Greetings friends and happy March!
Although it doesn’t feel like March now, I’m looking forward to some warmer weather coming soon (soon….), as well as a few new projects and concerts.
Last month I had the pleasure of attending and performing at the North American Saxophone Alliance Region 9 Conference at the University of Lethbridge (NASA, for all you space cadets out there!). This year I performed my recent composition for saxophone, live electronic effects, and recorded environment samples (Saskatchewan Suite). You can check out my post about my composition from when I premiered two movements at the NASA Biennial Conference in Cincinnati last year (thanks again to the Saskatchewan Arts Board Independent Artists program for awarding me a grant to write the piece!). It was great to catch up with so many friends at the conference and hear them play at an inspiring level.
I performed three movements from Saskatchewan Suite in Lethbridge: 40 King Crescent; Saturday, 10:30pm, and; Luther Seminary. The first movement refers to my grandma & grandpa’s old house in Humboldt, SK, where I spent much of my time growing up. The environment sample was recorded in the back alley behind 40 King Crescent. I remember hearing mourning doves sing in the giant trees in the backyard, as well as the way the wind would pass through the neighbouring trees. I owe my fondness for wind chimes to my grandparents, who had a special set that my parents inherited when my grandpa passed away. The day I recorded the environment sample was particularly windy, and I could hear a set of wind chimes from a nearby house while I waited to finish my recording. The unusual pitches that I explore in this movement are transcribed from the pitches of the wind chimes from the nearby house. If you listen very closely, you can hear the wind chimes and their commentary on my playing.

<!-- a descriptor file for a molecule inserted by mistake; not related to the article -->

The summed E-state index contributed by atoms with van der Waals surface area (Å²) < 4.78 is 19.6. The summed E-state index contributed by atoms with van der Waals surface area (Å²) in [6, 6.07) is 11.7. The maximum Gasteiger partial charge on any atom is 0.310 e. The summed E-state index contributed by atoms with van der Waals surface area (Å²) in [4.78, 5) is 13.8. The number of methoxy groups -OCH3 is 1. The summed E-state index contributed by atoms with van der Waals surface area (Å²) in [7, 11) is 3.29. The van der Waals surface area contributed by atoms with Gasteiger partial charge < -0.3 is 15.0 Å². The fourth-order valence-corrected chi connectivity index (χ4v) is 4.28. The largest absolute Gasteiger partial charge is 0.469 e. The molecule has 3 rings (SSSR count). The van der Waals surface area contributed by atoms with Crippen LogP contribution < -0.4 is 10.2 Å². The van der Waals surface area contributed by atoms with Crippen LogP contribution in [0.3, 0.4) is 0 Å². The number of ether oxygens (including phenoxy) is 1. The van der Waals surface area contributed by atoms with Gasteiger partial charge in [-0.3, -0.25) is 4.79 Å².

The second movement doesn’t refer to a specific place, but instead captures a collection of feelings. It is meant to capture the energy of a high school party and the mixed feelings of nervousness, anxiety, excitement, courage, and doubt. 10:30pm was usually the time I would arrive (I worked late at fast-food restaurants on the weekends), and I remember feeling nervous about who would be there and what they might think of me outside of weekdays at school. Being an extroverted person, I was always outgoing and enjoyed being with others. I had no problem putting myself out there for others to see and respond to (I suppose that’s why I pursued a performance degree!).
Luther Seminary is located on the University of Saskatchewan campus north of the Education building. Behind Luther Seminary where I recorded this environment sample is a small courtyard and beautiful walking paths that lead to the Saskatoon train bridge. The environment recording captures a rare stillness for a place that is located almost at the geographical centre of Saskatoon.
I lived in the student residence of the seminary for the first two years of my undergraduate degree. I treasure my time at the University of Saskatchewan for many reasons. I was exposed to an education and viable career path that revolved around something I cared deeply about, and I couldn’t look back after that. In my first year I had the incredible fortune of forming a close friendship with the woman I would marry several years later. Many other friendships, opportunities, and memories were formed while I stayed at Luther Seminary, and I wanted to finish my piece with a movement that provides closure to the chapter of my life in Humboldt and also recognizes the potential of the future.
I have attached below the mp3 of my performance at the NASA Region 9 conference. I would be happy to hear your thoughts and comments on my piece, as well as any questions you might have.
Saskatchewan Suite (2018) – Gerard Weber
I. 40 King Crescent
II. Saturday, 10:30pm
III. Luther Seminary
Thanks for reading and listening!